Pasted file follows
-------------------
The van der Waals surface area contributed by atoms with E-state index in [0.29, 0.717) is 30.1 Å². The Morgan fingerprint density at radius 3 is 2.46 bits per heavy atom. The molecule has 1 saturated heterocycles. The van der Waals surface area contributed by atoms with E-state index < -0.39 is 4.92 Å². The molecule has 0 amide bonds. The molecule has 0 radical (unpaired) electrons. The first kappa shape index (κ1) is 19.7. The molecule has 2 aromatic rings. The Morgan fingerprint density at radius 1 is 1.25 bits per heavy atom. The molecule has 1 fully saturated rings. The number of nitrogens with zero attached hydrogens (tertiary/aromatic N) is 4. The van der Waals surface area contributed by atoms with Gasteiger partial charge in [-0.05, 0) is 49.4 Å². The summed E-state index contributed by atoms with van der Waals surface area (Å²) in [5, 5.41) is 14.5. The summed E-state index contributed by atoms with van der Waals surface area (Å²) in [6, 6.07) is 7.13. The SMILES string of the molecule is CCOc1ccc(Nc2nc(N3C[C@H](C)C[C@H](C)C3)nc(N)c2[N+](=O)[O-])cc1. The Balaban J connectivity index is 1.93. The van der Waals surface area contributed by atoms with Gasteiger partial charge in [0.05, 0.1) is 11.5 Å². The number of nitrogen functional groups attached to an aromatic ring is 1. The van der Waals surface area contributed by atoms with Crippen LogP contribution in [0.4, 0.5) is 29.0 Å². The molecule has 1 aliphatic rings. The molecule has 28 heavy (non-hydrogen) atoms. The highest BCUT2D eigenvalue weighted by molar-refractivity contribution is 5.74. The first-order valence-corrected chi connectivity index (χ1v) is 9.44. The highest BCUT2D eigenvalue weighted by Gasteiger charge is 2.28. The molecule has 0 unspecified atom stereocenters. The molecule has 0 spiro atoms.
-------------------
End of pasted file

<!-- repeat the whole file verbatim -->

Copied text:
The van der Waals surface area contributed by atoms with E-state index in [0.29, 0.717) is 30.1 Å². The Morgan fingerprint density at radius 3 is 2.46 bits per heavy atom. The molecule has 1 saturated heterocycles. The van der Waals surface area contributed by atoms with E-state index < -0.39 is 4.92 Å². The molecule has 0 amide bonds. The molecule has 0 radical (unpaired) electrons. The first kappa shape index (κ1) is 19.7. The molecule has 2 aromatic rings. The Morgan fingerprint density at radius 1 is 1.25 bits per heavy atom. The molecule has 1 fully saturated rings. The number of nitrogens with zero attached hydrogens (tertiary/aromatic N) is 4. The van der Waals surface area contributed by atoms with Gasteiger partial charge in [-0.05, 0) is 49.4 Å². The summed E-state index contributed by atoms with van der Waals surface area (Å²) in [5, 5.41) is 14.5. The summed E-state index contributed by atoms with van der Waals surface area (Å²) in [6, 6.07) is 7.13. The SMILES string of the molecule is CCOc1ccc(Nc2nc(N3C[C@H](C)C[C@H](C)C3)nc(N)c2[N+](=O)[O-])cc1. The Balaban J connectivity index is 1.93. The van der Waals surface area contributed by atoms with Gasteiger partial charge in [0.05, 0.1) is 11.5 Å². The number of nitrogen functional groups attached to an aromatic ring is 1. The van der Waals surface area contributed by atoms with Crippen LogP contribution in [0.4, 0.5) is 29.0 Å². The molecule has 1 aliphatic rings. The molecule has 28 heavy (non-hydrogen) atoms. The highest BCUT2D eigenvalue weighted by molar-refractivity contribution is 5.74. The first-order valence-corrected chi connectivity index (χ1v) is 9.44. The highest BCUT2D eigenvalue weighted by Gasteiger charge is 2.28. The molecule has 0 unspecified atom stereocenters. The molecule has 0 spiro atoms.